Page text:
Manama People who encouraged a controversial Saudi columnist facing charges of blasphemy could be summoned by the public prosecutor, a report has said.
"The public prosecutor in Jeddah is filing a lawsuit against Hamza Kashgari on charges of disrespecting God and insulting Prophet Mohammad (PBUH) in his Twitter account," sources told Al Hayat daily.
The sources said that public prosecutor in the Red Sea city of Jeddah was likely to summon people who expressed support or agreed with him on the social network, the daily reported yesterday.
"The public prosecutor, as the attorney for the society, has the right to summon anyone who encouraged the defendant or who is connected to matters that motivated his action," Abdul Aziz Al Zamel, a legal consultant, said, quoted by Al Hayat.
The prosecutor is based in Jeddah, the city where Hamza Kashgari posted his tweets on Prophet Mohammad's (PBUH) birth anniversary before fleeing to Malaysia, the sources said. According to Saudi daily Arab News, "a number of Saudis have called for the trial of all those who tweeted support for Kashgari, saying they were equally guilty."
"Those who supported the contents of Kashgari's tweets are considered criminal exactly like him," Khalid Abu Rashid, a lawyer and a legal consultant, was quoted as saying. The sentence to be passed on Kashgari should be imposed on his supporters too, he said.
The lawyer, however, said it was important to use the written texts to differentiate between two things in this case.
"If the support was for general principles like freedom of expression, then this is a different matter, but if the support was for the attacks on Allah and His Prophet (PBUH), then the supporters should be tried for apostasy," he said in the report quoting Al Eqtisadiah newspaper.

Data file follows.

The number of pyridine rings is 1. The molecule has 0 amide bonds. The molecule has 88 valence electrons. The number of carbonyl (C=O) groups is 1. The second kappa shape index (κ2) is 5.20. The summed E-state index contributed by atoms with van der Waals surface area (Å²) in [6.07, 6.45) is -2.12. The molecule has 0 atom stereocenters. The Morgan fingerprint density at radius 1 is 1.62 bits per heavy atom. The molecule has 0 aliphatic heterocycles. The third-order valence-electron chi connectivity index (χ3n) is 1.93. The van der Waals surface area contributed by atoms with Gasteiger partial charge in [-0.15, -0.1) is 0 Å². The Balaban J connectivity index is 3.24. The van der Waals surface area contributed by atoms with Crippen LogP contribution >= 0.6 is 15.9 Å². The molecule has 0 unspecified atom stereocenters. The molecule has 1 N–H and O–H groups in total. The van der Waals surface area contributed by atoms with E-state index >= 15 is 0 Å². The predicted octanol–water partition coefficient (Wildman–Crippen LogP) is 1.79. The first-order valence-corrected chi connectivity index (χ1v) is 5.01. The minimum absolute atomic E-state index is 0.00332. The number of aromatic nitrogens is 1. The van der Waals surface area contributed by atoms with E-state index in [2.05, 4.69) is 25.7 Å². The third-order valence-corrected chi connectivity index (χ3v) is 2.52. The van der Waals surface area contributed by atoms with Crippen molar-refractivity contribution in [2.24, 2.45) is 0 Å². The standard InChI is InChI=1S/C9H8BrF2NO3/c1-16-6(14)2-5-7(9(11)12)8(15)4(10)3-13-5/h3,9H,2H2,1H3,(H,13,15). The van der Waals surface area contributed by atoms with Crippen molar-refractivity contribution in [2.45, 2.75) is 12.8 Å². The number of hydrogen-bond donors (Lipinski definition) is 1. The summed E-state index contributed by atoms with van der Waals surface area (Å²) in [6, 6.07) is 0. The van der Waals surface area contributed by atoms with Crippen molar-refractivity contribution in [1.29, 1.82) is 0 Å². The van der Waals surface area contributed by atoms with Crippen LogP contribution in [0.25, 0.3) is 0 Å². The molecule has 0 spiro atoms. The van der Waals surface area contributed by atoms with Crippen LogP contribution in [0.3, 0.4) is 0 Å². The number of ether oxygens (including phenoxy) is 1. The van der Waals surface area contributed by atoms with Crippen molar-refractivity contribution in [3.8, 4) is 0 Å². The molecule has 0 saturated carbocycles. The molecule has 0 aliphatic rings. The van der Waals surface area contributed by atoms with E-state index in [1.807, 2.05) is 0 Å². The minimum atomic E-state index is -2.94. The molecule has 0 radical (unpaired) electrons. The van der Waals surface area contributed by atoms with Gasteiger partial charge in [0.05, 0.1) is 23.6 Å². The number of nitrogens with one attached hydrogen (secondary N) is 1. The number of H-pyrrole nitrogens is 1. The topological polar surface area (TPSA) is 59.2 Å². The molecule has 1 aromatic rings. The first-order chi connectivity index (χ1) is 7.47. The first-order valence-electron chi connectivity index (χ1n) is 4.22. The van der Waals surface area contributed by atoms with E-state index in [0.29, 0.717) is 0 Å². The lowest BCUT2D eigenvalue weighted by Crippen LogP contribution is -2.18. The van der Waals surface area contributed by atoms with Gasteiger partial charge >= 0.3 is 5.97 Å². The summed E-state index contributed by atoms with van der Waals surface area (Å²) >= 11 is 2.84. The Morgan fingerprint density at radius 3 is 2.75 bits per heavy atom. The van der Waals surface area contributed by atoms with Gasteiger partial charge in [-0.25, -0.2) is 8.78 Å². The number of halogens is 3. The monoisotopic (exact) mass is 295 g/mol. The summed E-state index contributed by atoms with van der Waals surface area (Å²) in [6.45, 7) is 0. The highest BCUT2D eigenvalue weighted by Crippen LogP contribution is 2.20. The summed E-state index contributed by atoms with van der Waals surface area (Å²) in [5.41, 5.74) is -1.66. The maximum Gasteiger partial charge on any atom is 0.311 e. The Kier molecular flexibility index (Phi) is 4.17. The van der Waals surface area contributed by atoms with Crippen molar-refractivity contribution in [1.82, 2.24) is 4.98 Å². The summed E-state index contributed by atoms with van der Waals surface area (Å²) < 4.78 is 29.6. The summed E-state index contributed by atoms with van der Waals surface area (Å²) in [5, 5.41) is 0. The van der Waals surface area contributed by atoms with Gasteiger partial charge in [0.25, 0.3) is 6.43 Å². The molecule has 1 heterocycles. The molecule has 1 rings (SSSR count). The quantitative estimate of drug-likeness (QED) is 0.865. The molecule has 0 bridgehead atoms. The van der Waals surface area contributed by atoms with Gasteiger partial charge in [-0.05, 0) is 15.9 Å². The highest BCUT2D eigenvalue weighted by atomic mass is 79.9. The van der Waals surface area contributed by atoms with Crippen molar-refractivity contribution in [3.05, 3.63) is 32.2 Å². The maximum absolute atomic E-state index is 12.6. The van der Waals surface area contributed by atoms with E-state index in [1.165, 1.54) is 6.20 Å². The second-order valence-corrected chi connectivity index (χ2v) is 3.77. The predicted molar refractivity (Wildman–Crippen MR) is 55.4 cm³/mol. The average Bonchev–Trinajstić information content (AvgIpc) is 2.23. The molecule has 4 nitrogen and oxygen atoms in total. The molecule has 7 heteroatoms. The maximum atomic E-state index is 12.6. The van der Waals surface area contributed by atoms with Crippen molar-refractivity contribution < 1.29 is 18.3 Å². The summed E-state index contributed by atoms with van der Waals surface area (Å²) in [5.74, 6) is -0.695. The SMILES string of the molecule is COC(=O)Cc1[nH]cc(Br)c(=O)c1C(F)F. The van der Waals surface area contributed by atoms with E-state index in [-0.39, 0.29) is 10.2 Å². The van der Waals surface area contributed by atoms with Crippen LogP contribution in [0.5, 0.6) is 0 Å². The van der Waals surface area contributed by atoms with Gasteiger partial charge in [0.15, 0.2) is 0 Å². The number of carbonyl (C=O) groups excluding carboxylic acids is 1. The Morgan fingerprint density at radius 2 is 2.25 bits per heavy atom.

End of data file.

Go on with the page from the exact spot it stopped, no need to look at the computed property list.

The Arabic daily said that individual and collective calls were made to the Prosecution and Investigations Commission to try Kashgari and all the bloggers who supported him in his blasphemy.
The 23-year-old columnist was deported on Sunday by the Malaysian authorities who arrested him at Kuala Lumpur International Airport. On Sunday, a Malaysian daily reported that Kashgari was deported back home hours before his lawyers managed to get a High Court injunction to stop the deportation. The lawyers, led by R. Kesavan, said that they obtained the injunction at 1:30pm on Sunday, but were told that Kashgari has been put on a plane at 10am.
The injunction was an order to the police, the Home Ministry, as well as the Subang and Kuala Lumpur International Airport immigration authorities to stop Kashgari's deportation, the daily said. However, Home Minister Hesham Al Deen Hussain yesterday denied the claim, saying that no court order was issued to prevent his repatriation.
"There was no injunction. No court order was given to prevent us from returning him to Saudi," the minister told reporters. "If there was a court order, we would abide by it, but there wasn't, so don't make up stories. We have never failed to obey the justice system," he said, quoted by The Malaysian Insider.
The columnist is a Saudi Arabian national wanted by his home country to be tried in the justice system for his offense, the minister said.
"I will not compromise. Do not look at Malaysia as a safe transit... Do not think you can come in and out of Malaysia. He is a foreign national, he is wanted by his own country of origin," he said. Hussain said allegations made by several parties that the columnist would be killed if he was deported were "illogical."
"Allegations that he would be executed, abused, do not make sense. The country being accused is a dignified country. These are serious allegations against Saudi Arabia," Hussain said, quoted by the daily. The home minister said that there were no requests made by Interpol for Kashgari to be returned to his country of origin.
Deportation decisions are made on a case-by-case basis and not all those apprehended are sent back, Hussain said.
The online reaction to Kashgari's posts included tweets with the hashtag #HamzaKashgari, youtube videos - including one revealing his home address - and a Facebook group with 12,000 members, called "The Saudi People Demand the Execution of Hamza Kashgari."
Kashgari, who had originally apologised for his comments, said in an interview he was being made a "scapegoat for a larger conflict" over his comments.